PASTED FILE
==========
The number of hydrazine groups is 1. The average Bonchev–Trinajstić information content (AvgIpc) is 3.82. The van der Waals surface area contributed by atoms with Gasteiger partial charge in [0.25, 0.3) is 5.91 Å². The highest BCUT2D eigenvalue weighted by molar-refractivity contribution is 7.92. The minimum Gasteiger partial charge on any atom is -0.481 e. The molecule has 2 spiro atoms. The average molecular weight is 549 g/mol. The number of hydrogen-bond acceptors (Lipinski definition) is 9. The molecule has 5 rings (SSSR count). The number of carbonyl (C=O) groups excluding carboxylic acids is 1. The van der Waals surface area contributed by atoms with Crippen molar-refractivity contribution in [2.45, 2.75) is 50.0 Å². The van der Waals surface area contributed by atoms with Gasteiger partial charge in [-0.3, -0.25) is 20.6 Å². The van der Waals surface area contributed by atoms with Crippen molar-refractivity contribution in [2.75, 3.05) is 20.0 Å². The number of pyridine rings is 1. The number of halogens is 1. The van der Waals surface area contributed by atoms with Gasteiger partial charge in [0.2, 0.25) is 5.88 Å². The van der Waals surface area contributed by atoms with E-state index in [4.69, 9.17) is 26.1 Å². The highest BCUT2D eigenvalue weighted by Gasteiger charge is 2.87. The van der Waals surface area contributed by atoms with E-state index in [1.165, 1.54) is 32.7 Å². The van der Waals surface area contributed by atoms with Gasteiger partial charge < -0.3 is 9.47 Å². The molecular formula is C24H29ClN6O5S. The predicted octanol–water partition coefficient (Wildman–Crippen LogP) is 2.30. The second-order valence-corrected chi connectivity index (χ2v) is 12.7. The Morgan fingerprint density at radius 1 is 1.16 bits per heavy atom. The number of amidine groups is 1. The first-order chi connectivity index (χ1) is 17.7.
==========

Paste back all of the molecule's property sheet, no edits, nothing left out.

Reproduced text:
The number of hydrazine groups is 1. The average Bonchev–Trinajstić information content (AvgIpc) is 3.82. The van der Waals surface area contributed by atoms with Gasteiger partial charge in [0.25, 0.3) is 5.91 Å². The highest BCUT2D eigenvalue weighted by molar-refractivity contribution is 7.92. The minimum Gasteiger partial charge on any atom is -0.481 e. The molecule has 2 spiro atoms. The average molecular weight is 549 g/mol. The number of hydrogen-bond acceptors (Lipinski definition) is 9. The molecule has 5 rings (SSSR count). The number of carbonyl (C=O) groups excluding carboxylic acids is 1. The van der Waals surface area contributed by atoms with Crippen molar-refractivity contribution in [2.45, 2.75) is 50.0 Å². The van der Waals surface area contributed by atoms with Gasteiger partial charge in [-0.3, -0.25) is 20.6 Å². The van der Waals surface area contributed by atoms with Crippen molar-refractivity contribution in [2.75, 3.05) is 20.0 Å². The number of pyridine rings is 1. The number of halogens is 1. The van der Waals surface area contributed by atoms with Gasteiger partial charge in [0.2, 0.25) is 5.88 Å². The van der Waals surface area contributed by atoms with E-state index in [4.69, 9.17) is 26.1 Å². The highest BCUT2D eigenvalue weighted by Gasteiger charge is 2.87. The van der Waals surface area contributed by atoms with E-state index in [1.165, 1.54) is 32.7 Å². The van der Waals surface area contributed by atoms with Gasteiger partial charge < -0.3 is 9.47 Å². The molecular formula is C24H29ClN6O5S. The predicted octanol–water partition coefficient (Wildman–Crippen LogP) is 2.30. The second-order valence-corrected chi connectivity index (χ2v) is 12.7. The Morgan fingerprint density at radius 1 is 1.16 bits per heavy atom. The number of amidine groups is 1. The first-order chi connectivity index (χ1) is 17.7.